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Title: An evaluation of statistical synoptic models of rainfall in Spain
Authors: Spellman, Greg.
Award date: 2003
Presented at: University of Leicester
Abstract: This study investigates the control of atmospheric circulation patterns on rainfall incidence in Spain. The main objective of the research is to evaluate a range of statistical synoptic approaches with the aim of identifying the scheme that best models circulation to association. Spatial patterns of rainfall in Spain are first investigated using Principal Components Analysis and Cluster Analysis. Distinct precipitation affinity groups emerge that display covariant rainfall behaviour and reflect differnces in latitude, the influence of topography and distance from the synoptic feature responsible for rainfall. The method allows seasonal redefinition of boundaries and the investigation of the effect of climate change. In total 24 synoptic models are investigated. The best performing models (a daily weather type model and a monthly airflow index model) use standardized data and the 500hPa contour surface. Some of the problems associated with non-stationarity are attempted by modifying models using kinematic information. Adjustments to the models (inclusion of frontal information and stochastic modelling) can improve results on a sub-regional scale. Effective models are then used to empirically downscale from General Circulation Model (GCM) scenarios obtained from the Canadian Centre for Climate Modelling and Analysis. The downscaling procedure is of limited use due to errors in GCM output but results suggest strongly increasing anticyclonicity in the Iberian area and a decrease in rainfall in many areas. There are uncertainties associated with regional scale climate change estimation using current empirical methods, nevertheless as GCM output inevitably becomes more accurate the scope for detailed regional assessment will improve.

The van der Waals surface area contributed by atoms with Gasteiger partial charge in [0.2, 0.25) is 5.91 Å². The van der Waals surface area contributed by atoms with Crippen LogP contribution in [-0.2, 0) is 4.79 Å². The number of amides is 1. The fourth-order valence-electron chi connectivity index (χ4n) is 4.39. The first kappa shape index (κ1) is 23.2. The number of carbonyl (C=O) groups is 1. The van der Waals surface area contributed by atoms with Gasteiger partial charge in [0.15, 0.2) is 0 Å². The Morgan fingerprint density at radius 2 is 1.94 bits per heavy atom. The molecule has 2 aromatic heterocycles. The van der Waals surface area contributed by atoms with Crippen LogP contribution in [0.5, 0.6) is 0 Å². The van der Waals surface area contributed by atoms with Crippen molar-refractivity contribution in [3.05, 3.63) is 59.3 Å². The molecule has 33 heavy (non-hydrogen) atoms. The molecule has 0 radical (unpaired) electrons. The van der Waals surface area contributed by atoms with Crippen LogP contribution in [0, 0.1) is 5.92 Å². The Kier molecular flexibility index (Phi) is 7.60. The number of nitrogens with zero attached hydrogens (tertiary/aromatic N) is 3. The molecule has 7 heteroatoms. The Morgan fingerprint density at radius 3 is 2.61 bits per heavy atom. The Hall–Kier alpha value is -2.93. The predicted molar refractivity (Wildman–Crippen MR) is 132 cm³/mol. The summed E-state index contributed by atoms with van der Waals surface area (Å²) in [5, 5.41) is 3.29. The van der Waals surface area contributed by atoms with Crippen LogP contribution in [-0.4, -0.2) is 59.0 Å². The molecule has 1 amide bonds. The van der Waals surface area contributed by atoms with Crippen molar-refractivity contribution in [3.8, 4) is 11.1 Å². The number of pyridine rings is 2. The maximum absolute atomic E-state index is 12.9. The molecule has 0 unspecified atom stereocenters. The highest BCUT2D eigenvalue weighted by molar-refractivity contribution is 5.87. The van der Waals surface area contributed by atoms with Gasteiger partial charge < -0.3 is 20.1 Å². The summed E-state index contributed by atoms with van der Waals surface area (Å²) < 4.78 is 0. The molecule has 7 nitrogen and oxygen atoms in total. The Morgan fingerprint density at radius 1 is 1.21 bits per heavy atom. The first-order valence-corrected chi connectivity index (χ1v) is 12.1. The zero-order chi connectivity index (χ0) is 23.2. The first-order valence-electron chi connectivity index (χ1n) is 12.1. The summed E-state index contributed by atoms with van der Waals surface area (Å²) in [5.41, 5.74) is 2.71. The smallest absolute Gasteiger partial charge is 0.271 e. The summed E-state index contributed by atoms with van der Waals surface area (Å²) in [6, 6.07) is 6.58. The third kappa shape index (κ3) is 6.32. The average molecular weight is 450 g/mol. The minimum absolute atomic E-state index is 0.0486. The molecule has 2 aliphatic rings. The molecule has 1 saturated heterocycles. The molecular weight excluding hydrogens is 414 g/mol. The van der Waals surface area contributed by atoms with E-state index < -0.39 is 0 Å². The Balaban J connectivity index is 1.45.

Type: Thesis
Level: Doctoral
Qualification: PhD
Rights: Copyright © the author. All rights reserved.
Appears in Collections:Theses, Dept. of Geography
Leicester Theses

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